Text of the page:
On this page
- 1 Introduction
- 2 Topics
- 2.1 Directory of Bexhill Individuals
- 2.2 The Road to War
- 2.3 Bexhill at War
- 2.4 Belgian Refugees
- 2.5 Cooden Camp
- 2.6 Bexhill’s Soldiers
- 2.7 Aviation & Naval
- 2.8 Hospitals, Healthcare and Nurses
- 2.9 Conscientious Objectors & Pacifists
- 2.10 Armistice & Aftermath
- 2.11 War Memorials & Commemoration
- 2.12 Glossaries
- 3 Funders
Bexhill Remembers explores Bexhill’s contribution to the Great War and investigates what life was like for the residents of Bexhill during the War. The project is funded by the Heritage Lottery Fund and is part of the Imperial War Museum’s First World War Centenary Partnership.
At least 2000 Bexhill men joined the armed forces, of which 253 were killed, 330 wounded and 33 missing. Although initially slow to enlist, they fought in all theatres of war, from the Western Front to Mesopotamia, Salonika and Gallipoli. As well as serving in the army, Bexhill men also served in the Navy and in the Royal Flying Corps (later RAF). The first Bexhill man to fall was Bombardier Clement Whyborn of the Royal Field Artillery who was killed in action on 15th September 1914 aged 22. The last Bexhill man to die in battle was Private Frederick Barker who died on the 4th November 1918 aged 29.
Bexhill women were also involved in war work. Bexhill nurses such as the Bray sisters Evelyn, Ethel and Mary treated soldiers in field hospitals, on hospital ships and in the various Red Cross and VAD military hospitals in the town. Other women such as Kathleen and Dorothy Beard became munitions workers, and Inspector Cooke and Sergeant Braddon became the town’s first female police officers.
Other residents formed a Volunteer Training Corps, and worked on the land. The people of Bexhill also contributed financially to the war effort by raising thousands of pounds for various “War Savings” fundraising appeals. So successful were these appeals that the town even ended up with its own tank called Muriel! Some Bexhill residents were also Conscientious Objectors or Pacifists including the future 9th Earl De La Warr, Herbrand Sackville and Bexhill businessman and grocer Sidney Wickens.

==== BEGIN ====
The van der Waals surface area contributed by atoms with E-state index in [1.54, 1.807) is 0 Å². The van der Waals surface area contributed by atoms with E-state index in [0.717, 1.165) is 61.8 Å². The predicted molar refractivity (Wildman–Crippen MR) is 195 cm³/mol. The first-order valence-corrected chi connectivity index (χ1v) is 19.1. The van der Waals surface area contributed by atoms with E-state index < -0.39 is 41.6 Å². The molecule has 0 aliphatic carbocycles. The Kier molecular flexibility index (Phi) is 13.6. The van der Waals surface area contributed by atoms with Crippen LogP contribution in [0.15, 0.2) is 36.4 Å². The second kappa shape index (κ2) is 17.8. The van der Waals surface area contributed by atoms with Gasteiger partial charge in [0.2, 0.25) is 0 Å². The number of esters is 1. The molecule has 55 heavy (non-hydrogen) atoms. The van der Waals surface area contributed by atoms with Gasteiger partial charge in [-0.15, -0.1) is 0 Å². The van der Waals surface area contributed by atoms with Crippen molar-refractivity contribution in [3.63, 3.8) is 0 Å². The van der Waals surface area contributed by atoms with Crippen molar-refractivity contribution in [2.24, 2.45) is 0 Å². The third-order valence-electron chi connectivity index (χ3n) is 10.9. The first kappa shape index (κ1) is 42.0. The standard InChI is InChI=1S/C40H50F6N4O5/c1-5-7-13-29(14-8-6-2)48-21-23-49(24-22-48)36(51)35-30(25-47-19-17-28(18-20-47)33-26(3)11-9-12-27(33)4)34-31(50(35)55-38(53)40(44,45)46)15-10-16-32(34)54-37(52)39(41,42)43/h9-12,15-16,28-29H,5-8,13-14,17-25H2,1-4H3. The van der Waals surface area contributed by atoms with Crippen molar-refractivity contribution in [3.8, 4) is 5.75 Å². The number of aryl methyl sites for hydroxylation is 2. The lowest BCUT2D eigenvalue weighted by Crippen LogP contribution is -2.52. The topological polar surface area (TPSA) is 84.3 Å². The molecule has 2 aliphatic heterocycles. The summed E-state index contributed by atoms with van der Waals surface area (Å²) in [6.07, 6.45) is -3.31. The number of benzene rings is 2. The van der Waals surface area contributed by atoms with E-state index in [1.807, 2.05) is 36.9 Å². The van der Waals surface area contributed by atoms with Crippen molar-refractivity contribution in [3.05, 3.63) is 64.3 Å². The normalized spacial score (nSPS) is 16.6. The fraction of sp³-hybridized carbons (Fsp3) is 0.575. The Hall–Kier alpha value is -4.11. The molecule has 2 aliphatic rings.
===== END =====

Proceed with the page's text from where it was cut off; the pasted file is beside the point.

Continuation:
The town welcomed over 200 Belgian refugees and with the creation of Cooden Camp also became home to various troops from the locally raised Lowther’s Lambs to South Africans, Australians and Canadians. In January 1918 the Canadian Engineers transformed Cooden Camp into the Princess Patricia Red Cross Hospital for convalescent soldiers, which added to the other military hospitals already located in the town. Various events were put on to help boost the recovery and morale of the wounded soldiers including a cricket match, Nurses Vs Patients!
The term “homefront” was coined for the first time and in January 1918 rationing was introduced for the first time in British history. People were encouraged to grow their own fruit and vegetables to help combat the food shortages caused by German submarine warfare on merchant shipping. Street lighting was dimmed or switched off ad hoc throughout the War due to fears of bombing raids from Zeppelins, which no doubt intensified in Bexhill after a zeppelin was sighted in 1916. Naval ships were often spotted sailing past, and there were regular reports of residents hearing the rumble of shell fire coming from the Western Front. The entertainment venue the Kursaal was renamed the Pavilion and the Bijou Cinema became St. Georges as Bexhill tried to lose its “Germanised” character and prove its patriotic credentials.
When people think of the Great War, they often imagine muddy, rat infested trenches and battlefields scarred with bomb craters and corpses. However the war was also a maritime conflict and the armed forces were quick to exploit the newly invented aircraft.
Following the end of the War, the Government were keen to control how the war was remembered to justify the deaths and to provide meaning for the men’s sacrifice. They did not want the British public questioning the war, and in turn questioning the government who had taken them to war.